Music has the unique ability to ‘move’ us in more ways than one.
It speaks to our childish energies, our tribal instincts, our desire for the physical, our moral compass and our raw emotions.
I’ve always admired song writers and musicians. They have this wonderful ability to put into words our deepest thoughts and feelings, much like poets, except it’s that awesome combination of music and words that has so much more power.
The rhythm, the melody, the lyrics all seamlessly synthesised to produce a plethora of reactions from us.
Growing up I was exposed to an eclectic assortment of music; The BEE GEEs, John Denver, Elvis Priestley, Cat Stevens, James Taylor, Slim Dusty (I know!), The Beatles, Elton John, Fleetwood Mac.
My parents loved the constant rhythm of music drifting through our house and it was quite literally the soundtrack of my childhood.
This continued into my teens, except now my brothers and I were in control. With our CD players busting out a compilation of sounds ranging from grunge group ‘Pearl Jam’ to 90’s folk queen ‘Jewel’.
SO naturally I’ll listen to anything these day. Even Justin Beiber gets a bit of air time in our car (the boys love it!….can I claim that?)
Like the mishmash of unique individual we are, each style of music and individual song has it’s own personality or identity. So depending on our mood or situation, it can have varying effects.
There is no denying music’s immense power.
It can set you free, wake you up, speak to your soul, provoke thought and retrieve memories from the deep. I love this!
And that feeing you get when you come across a new song or artist that sets your heart soaring. With a kind of pseudo religious fevour, you can’t wait to spread the ‘good word’.
We know music can create awareness or a kind of ‘cultural consciousness’, inspire social change and move people to action, both good and bad.
We just have to recall the music from the 60′ & 70’s anit-war movement.
So wherein lies its power? How can it ‘speak’ to us in so many ways, to people of all ages and from all cultures?
And how can it help shape meaning in our lives?
Psychologists, sociologists, philosophers and musicologists (yes there is such a thing….who knew!) have provided several suggestions for how and why music has evolved over the span of human history (many of which you can read about here).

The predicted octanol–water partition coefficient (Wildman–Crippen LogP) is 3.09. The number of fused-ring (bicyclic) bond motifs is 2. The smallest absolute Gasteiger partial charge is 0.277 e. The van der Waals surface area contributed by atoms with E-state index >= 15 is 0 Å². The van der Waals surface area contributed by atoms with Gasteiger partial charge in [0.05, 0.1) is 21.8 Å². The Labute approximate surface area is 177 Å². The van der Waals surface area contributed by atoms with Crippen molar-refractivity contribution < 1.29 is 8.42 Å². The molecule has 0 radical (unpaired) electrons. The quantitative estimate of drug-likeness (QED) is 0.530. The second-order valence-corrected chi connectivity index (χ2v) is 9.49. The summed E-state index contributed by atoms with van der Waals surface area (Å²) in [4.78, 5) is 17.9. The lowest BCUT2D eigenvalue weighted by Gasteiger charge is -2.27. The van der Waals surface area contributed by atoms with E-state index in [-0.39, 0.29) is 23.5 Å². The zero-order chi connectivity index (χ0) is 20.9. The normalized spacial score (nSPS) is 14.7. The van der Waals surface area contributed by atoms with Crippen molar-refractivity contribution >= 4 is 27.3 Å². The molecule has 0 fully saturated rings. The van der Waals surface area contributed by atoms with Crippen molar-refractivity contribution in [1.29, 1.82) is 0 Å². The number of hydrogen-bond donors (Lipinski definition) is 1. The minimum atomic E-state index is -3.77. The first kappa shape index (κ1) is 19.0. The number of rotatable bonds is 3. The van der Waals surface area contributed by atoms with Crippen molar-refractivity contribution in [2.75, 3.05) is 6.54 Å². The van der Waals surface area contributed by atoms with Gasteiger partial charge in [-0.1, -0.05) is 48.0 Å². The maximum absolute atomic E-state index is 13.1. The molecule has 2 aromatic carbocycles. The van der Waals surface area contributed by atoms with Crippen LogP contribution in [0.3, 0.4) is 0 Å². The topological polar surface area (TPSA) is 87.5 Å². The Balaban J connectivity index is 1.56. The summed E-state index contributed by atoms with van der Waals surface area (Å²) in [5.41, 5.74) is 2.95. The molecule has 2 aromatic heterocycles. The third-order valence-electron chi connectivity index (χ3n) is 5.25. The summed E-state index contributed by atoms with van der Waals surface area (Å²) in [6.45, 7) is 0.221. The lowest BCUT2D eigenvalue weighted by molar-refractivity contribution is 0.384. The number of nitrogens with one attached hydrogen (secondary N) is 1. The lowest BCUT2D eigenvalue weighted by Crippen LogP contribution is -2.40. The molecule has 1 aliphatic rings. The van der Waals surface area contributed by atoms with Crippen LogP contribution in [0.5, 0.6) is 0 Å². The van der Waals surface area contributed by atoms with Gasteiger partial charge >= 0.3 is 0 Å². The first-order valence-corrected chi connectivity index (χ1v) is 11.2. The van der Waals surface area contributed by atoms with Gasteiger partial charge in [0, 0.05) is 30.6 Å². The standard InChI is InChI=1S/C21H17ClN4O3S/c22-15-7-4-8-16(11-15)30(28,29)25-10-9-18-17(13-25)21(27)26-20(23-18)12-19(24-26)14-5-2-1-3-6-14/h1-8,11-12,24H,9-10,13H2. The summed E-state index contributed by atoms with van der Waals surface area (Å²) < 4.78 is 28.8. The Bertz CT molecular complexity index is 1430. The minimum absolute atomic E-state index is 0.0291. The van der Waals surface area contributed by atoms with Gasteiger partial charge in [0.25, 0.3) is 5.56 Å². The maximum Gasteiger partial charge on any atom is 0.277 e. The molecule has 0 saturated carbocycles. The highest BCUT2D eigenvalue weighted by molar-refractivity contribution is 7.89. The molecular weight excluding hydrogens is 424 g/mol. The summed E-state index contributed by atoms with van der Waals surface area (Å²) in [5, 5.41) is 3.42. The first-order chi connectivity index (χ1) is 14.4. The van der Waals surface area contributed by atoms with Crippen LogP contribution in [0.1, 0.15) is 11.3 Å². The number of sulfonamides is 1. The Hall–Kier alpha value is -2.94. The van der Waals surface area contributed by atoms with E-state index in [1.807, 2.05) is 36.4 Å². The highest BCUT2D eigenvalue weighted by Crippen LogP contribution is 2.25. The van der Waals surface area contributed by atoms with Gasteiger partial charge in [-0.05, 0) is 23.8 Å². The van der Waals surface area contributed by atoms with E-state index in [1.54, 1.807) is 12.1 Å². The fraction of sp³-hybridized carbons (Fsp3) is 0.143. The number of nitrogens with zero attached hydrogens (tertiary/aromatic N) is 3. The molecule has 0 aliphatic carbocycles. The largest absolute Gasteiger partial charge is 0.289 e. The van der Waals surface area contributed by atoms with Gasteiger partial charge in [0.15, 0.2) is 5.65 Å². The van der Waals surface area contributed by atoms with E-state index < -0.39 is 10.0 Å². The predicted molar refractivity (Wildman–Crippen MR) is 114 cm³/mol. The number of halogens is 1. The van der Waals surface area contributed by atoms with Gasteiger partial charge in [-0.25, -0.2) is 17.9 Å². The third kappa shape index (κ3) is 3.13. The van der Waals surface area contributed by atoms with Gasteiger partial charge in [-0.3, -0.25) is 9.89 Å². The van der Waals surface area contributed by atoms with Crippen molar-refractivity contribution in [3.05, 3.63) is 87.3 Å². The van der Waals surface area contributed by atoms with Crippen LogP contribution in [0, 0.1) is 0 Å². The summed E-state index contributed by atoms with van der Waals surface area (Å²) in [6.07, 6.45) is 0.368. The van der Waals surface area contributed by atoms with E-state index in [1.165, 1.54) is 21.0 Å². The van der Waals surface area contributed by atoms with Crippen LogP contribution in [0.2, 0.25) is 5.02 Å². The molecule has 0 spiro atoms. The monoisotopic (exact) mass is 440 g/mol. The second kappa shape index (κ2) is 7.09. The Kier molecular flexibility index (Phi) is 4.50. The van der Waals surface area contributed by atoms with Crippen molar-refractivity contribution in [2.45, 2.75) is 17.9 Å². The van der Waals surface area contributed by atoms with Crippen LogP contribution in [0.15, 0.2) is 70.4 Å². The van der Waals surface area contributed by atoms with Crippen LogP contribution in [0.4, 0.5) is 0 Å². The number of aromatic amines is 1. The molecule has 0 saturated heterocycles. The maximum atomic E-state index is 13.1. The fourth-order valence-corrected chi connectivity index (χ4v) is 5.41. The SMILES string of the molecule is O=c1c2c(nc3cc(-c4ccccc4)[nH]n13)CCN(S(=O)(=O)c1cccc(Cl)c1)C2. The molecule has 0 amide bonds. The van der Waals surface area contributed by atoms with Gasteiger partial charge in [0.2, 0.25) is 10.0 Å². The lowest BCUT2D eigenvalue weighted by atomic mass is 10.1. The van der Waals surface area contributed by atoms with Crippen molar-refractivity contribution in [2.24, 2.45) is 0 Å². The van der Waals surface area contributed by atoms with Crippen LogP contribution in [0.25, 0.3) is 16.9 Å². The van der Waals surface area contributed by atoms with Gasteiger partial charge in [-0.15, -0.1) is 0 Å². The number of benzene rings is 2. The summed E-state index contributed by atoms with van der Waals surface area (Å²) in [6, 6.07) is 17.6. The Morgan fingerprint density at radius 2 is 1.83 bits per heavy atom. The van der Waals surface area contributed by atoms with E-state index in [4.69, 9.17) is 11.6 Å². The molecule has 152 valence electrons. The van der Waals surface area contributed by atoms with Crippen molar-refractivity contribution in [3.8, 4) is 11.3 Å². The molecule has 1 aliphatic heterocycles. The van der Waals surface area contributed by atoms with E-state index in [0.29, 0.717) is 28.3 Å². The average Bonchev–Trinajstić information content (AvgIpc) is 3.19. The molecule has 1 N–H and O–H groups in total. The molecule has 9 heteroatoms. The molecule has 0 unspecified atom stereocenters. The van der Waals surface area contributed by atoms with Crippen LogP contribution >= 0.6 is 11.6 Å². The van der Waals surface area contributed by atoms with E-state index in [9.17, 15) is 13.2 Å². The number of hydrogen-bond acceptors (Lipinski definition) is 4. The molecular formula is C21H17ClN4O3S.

‘When a person experiences thrills while listening to music, the same pleasure centers of the brain are activated as if they were eating chocolate, having sex or taking cocaine’ (Blood & Zatorre, 2001)
Of course it’s always interesting to read studies which reveal the negative effects associated with listening to different types of music (commonly concerning heavy metal and rap, which are linked with higher rates of delinquency, drug and alcohol abuse etc).
‘The type of music adolescents listen to can be a predictor of their behavior’ (Hendricks, et aI., 1999).
And yet, music can be nothing more than a means of pure escapism, like reading is for some.
‘We all hear the music we like as something special, as something that defies the mundane, takes us “out of ourselves,” puts us somewhere else.’ (Firth. S, p.275. 1996 Performing Rites. On the Value of Popular Music. Oxford: Oxford University Press)
Don McLean’s song commonly known as ‘Starry Starry Night’ (although it’s proper title is ‘Vincent’ – Starry Starry Night is the first line) is a tune I can recall hearing in the background of my childhood years.
It’s one of those warmly familiar songs and despite its melancholy tone, offers escape from the everyday when heard sporadically on the car radio.
Until recently I never really ‘heard’ the song or found much meaning in the words, simply because I never bothered to understand them, ironically.
The song is about the artist Vincent Van Gough, his unique paintings and the unappreciated talent that he was, during his own lifetime.
Now I understand
What you tried to say to me
And how you suffered for your sanity
And how you tried to set them free
They would not listen, they did not know how
Perhaps they’ll listen now
McLean’s admiration and yet sympathy for the artist is articulated beautifully in his words and music.
The song’s success back in 1972 demonstrates a shared appreciation for the power and value music can offer us in making and finding meaning.
And we could all add plenty of other songs by a range of artists over the years who have essentially created music for meaning.
Clearly music is powerful in messing with us in many ways, to varying degrees.
Maybe we are all in some ways, ‘Nun nun naya…..a slave to the music’ as 90’s funcksters ‘Twenty 4 Seven’ told us.
Most of us for some time have already been harnessing this power on a daily basis in the form of a ‘Play-list’ on our very ‘mobile’ devices. For fitness, for fun, for free time and even for philosophy.
And it works. We run faster, party harder, have more fun and feel more fulfilled, contemplative and focused with music around us.
It is a form of therapy for the everyday. The alternate drug that keeps us all moving, grooving and finding meaning in more ways than one.
Music to my ears. Perhaps we’ll listen now.